Personal Power

by Gina Simmons, Ph.D.

Many times, when we’re angry, we hope to gain power over a situation where we feel threatened. If someone is loudly accusing us of something, we shout back more loudly. If someone criticizes us, we criticize him or her more strongly. Unfortunately, in relationships, and in negotiation, we lose power as soon as we lose our temper. The first one to lose their cool in an argument usually loses. When angry, our thinking narrows, our problem solving skills weakens and our blood pressure builds. True personal power comes from emotional control. The ability to feel angry, and yet choose how we will behave, is the essence of self-control, and personal power. The better we become at self-control, the better we feel, and the smoother our conflict resolution skills.

How does one increase personal power? First we have to decide whether we want to win, or whether we want to feel better. If we decide that winning an argument, and convincing the other person we are right is the only solution, we give away our power. We make our serenity dependent on someone else changing. The more dependent we are on other people doing something for us, or changing something for us, the more angry and unhappy we will become. If, on the other hand, we choose to feel better, there are many ways we can calm ourselves, release tension, and regain internal peace and harmony. We take our power back, when we choose to feel better.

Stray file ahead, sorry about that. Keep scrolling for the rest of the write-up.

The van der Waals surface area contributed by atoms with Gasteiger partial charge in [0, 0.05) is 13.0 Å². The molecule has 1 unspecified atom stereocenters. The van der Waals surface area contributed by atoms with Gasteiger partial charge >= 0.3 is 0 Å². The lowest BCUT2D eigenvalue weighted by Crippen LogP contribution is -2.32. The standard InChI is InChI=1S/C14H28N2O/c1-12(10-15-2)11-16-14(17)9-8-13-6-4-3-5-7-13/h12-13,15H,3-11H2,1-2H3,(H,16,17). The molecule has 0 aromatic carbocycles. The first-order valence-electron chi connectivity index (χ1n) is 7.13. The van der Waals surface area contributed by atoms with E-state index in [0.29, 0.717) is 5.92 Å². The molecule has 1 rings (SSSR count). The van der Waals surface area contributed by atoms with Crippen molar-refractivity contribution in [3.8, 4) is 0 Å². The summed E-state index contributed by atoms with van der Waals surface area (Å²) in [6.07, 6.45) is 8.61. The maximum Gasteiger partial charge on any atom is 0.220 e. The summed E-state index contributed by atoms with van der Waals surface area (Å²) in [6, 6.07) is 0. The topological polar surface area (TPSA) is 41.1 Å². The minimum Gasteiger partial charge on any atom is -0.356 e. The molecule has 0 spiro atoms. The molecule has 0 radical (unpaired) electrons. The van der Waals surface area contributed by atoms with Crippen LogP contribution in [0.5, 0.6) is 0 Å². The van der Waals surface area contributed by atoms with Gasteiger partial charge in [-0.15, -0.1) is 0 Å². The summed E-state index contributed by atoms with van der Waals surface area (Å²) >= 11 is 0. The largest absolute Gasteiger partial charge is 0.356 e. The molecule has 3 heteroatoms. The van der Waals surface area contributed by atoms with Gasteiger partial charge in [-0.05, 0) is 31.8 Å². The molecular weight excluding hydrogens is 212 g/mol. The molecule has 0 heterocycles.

Take a moment to make a list of all of the things you can do to create a mild feeling of pleasure or contentment. Some common ways to feel better might include taking a break from an angry argument, physical exercise, write in a journal, play a musical instrument, paint, talk to a friend, take a warm bath, meditate, or read an inspiring book. There are hundreds of activities we can perform which will distract us from a negative mood and provide soothing comfort. When we feel better, we have a chance to resolve the conflict with a clear head because we can think more clearly about solutions.

Switching the focus from self-protection to self-soothing is the first step to personal power, and a key ingredient for successful anger management. Self-soothing gets easier the more we practice it. And it sure feels a lot better than staying angry.